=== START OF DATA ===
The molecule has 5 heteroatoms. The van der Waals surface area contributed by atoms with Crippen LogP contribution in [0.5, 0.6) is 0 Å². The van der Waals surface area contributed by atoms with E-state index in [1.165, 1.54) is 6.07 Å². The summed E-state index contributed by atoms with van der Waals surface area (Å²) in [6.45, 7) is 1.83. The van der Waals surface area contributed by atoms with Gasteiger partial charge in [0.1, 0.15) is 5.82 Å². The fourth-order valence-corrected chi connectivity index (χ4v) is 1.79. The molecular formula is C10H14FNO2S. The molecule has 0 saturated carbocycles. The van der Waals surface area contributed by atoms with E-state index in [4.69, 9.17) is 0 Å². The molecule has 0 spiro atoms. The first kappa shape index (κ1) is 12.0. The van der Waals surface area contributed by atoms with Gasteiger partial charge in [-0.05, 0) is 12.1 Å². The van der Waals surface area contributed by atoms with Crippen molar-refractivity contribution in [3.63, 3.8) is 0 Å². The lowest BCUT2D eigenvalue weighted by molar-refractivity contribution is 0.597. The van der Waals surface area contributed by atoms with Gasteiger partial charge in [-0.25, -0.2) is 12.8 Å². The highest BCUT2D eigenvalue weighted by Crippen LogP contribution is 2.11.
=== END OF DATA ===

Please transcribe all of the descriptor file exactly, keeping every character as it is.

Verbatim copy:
The molecule has 5 heteroatoms. The van der Waals surface area contributed by atoms with Crippen LogP contribution in [0.5, 0.6) is 0 Å². The van der Waals surface area contributed by atoms with E-state index in [1.165, 1.54) is 6.07 Å². The summed E-state index contributed by atoms with van der Waals surface area (Å²) in [6.45, 7) is 1.83. The van der Waals surface area contributed by atoms with Gasteiger partial charge in [0.1, 0.15) is 5.82 Å². The fourth-order valence-corrected chi connectivity index (χ4v) is 1.79. The molecular formula is C10H14FNO2S. The molecule has 0 saturated carbocycles. The van der Waals surface area contributed by atoms with E-state index in [4.69, 9.17) is 0 Å². The molecule has 0 spiro atoms. The first kappa shape index (κ1) is 12.0. The van der Waals surface area contributed by atoms with Gasteiger partial charge in [-0.05, 0) is 12.1 Å². The van der Waals surface area contributed by atoms with Crippen molar-refractivity contribution in [3.63, 3.8) is 0 Å². The lowest BCUT2D eigenvalue weighted by molar-refractivity contribution is 0.597. The van der Waals surface area contributed by atoms with Gasteiger partial charge in [-0.25, -0.2) is 12.8 Å². The highest BCUT2D eigenvalue weighted by Crippen LogP contribution is 2.11.